0212. Moving Target

Let’s suppose you are playing a board game with friends and in order to win the game, you need to reach 100 points. You are having a good night and are out ahead of your friends, have 95 points and are about to win the game with your next move. Then your friend tells you that they read the rule book wrong, and you actually need 125 points to win. You continue playing, but someone else wins the game. You might feel cheated, and might not be in the mood to play anymore. Another example would be an athlete training all their life in a certain manner to achieve the top of their game, only to have the sport they play change the rules of the game on them. This would force them to adapt if they wanted to continue to play the game, and depending on the changes, the athlete may opt not to try anymore, and quit instead.

While these examples might often seem unfair to most individuals, the fact of the matter is that this is what today’s culture is imposing on us: endless moving targets. These moving targets can be in any aspect of the life we live, and there is even a phrase coined to denote this phenomenon: moving the goal posts. Technology and advancements can make something obsolete. For example, prior to 2007, Blackberry and Nokia were kings of the hill when it came to cell phones. They dominated the marketplace and seemed invincible. Then Apple released the first iPhone, and within five years, both companies were among the walking dead. Fax machines, copy machines, typewriters, cassette tapes, and VHS tapes are other examples of technologies rendered obsolete by the march of progress, and the companies making them either evolved or died.

Another example closer to home is planning for your retirement. All of the financial companies out there peddle a standard line about buying and holding investments, or allocating our portfolio a certain way, and if we do, we are on our way to a comfortable retirement. Unfortunately, when things like the pandemic in 2020, and inflation in 2022 strike the economy, the rules of the game change, and all of a sudden the goal of retirement seems much further off for most people.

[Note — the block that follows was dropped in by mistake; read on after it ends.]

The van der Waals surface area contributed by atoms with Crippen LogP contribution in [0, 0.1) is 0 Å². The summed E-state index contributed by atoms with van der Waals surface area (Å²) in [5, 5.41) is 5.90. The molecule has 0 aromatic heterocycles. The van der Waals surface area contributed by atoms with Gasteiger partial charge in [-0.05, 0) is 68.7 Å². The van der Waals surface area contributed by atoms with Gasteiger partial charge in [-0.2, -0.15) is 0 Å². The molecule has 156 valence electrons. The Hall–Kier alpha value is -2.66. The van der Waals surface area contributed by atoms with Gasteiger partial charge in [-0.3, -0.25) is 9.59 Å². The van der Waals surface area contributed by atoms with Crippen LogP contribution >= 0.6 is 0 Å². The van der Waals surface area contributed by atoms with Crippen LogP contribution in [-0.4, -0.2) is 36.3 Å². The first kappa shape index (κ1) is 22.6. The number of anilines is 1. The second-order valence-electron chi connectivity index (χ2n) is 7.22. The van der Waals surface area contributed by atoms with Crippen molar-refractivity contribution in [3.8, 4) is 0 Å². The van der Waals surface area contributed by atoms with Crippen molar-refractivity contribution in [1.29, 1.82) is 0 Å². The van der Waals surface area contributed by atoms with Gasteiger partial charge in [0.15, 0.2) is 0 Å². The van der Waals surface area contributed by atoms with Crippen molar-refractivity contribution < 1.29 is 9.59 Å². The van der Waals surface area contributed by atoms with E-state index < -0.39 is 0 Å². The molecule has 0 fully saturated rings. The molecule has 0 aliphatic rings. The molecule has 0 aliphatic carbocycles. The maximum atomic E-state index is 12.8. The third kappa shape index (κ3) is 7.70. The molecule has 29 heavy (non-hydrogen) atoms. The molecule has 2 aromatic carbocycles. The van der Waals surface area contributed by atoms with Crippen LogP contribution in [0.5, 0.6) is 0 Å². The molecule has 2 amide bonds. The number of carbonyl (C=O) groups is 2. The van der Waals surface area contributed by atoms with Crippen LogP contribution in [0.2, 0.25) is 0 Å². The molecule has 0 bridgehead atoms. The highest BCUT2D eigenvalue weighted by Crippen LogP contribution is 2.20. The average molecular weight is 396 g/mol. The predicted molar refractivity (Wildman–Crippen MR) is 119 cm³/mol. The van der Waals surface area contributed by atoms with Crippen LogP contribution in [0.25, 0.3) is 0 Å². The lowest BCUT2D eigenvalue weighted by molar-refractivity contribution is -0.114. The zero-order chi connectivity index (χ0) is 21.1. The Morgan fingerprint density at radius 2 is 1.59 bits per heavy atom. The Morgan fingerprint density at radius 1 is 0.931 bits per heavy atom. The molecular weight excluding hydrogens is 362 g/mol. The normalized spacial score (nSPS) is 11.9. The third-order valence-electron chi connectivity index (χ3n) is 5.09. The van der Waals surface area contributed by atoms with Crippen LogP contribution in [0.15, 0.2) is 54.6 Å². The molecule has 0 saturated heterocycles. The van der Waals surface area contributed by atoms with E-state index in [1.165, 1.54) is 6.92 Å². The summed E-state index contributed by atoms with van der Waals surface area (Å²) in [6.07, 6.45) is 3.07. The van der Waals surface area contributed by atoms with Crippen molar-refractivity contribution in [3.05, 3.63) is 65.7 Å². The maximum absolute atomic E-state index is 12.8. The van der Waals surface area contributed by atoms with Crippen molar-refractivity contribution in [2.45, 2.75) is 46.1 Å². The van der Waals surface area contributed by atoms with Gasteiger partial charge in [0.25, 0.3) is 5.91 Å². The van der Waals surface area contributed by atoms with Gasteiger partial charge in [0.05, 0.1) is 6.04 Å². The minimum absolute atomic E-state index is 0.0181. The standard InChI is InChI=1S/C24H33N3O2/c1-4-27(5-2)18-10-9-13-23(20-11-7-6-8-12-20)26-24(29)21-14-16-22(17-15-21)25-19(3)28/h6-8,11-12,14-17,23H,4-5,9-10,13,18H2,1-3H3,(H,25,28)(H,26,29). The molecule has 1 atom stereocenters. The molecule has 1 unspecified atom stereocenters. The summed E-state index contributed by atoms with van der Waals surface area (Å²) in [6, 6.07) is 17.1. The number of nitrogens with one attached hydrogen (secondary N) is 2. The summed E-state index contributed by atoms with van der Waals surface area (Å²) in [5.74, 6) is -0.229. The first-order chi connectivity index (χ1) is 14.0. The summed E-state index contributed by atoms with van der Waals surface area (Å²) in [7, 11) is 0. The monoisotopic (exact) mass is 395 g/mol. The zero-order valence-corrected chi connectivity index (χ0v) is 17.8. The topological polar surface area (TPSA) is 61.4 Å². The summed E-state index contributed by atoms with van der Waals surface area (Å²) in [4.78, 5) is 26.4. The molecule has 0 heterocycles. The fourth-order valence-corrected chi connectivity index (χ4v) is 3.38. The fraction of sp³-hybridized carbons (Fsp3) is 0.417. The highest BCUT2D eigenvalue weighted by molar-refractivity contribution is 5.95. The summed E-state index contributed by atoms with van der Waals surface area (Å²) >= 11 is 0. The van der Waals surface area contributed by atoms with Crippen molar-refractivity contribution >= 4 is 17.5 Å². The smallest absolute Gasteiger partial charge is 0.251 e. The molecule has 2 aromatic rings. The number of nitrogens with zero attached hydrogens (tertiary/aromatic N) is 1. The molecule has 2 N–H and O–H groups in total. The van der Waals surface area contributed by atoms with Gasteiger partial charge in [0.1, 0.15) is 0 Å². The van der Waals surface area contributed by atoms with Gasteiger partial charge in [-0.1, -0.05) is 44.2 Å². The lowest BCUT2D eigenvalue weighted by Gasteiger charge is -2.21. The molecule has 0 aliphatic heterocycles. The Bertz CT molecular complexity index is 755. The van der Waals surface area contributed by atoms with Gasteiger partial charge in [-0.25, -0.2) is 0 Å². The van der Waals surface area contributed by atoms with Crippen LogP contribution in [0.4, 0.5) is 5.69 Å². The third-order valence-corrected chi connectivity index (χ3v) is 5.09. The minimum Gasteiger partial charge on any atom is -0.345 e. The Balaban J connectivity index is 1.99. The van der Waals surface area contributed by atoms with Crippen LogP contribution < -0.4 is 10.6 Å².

One of the more concerning recent trends has to do with policy adoption. There are many new scientific theories being introduced into our society today, many through research papers. However, before these findings can be confirmed through other independent means, which can often take years or decades, they are being used by politicians as a means to grab power and influence, and are being adopted as fact, regardless of whether it has been fully established or not.  Definition and policies on topics such as sustainability, gender, marriage, law enforcement, and discrimination are changing so quickly it makes our heads swim. Regardless of whether you agree with them or not, this never-ending moving of the goal posts does not give time to allow our culture to adapt, leading to social disruptions and divisions.

We noted earlier that because the rules of the game were changed on you, you might not react well to the situation. So what happens to a culture that is constantly being rewritten at a breakneck pace? What happens if we cannot keep up with all of the technological changes? What happens when we feel like we will never be able to retire? And what if everything we were taught and raised to believe are tossed aside, and legislated as antiquated? Well, to say that our culture has not reacted to it well would be a correct assessment, and perhaps even an understatement as well.

So do we see a solution to this issue? Well, yes, but it lies within what a God-omitted culture ignores today. Hebrews 13:8 (CSB) states: “Jesus Christ is the same yesterday, today, and forever.” In other words, while our culture is constantly changing, Jesus is constant. The Bible has not changed for over 1600 years, and, while it has been translated many times, the message remains the same. Culture will tell us the Bible is outdated, and does not apply to our more enlightened society anymore. If that is the case, then are concepts well-rooted in the Bible, like love, mercy, and forgiveness, also antiquated? In truth, if we anchor ourselves to Jesus and his teachings from the Bible, then we can never be led astray by chasing moving targets. As James 1:16-17 (CSB) tells us: “Don’t be deceived, my dear brothers and sisters. Every good and perfect gift is from above, coming down from the Father of lights, who does not change like shifting shadows.” So the next time culture decides to do a rug pull on you, how will you react? Will you toss your hands up in the air in frustration, or raise your hands in praise to the never-changing presence of Jesus in your life? Ponder that this week.

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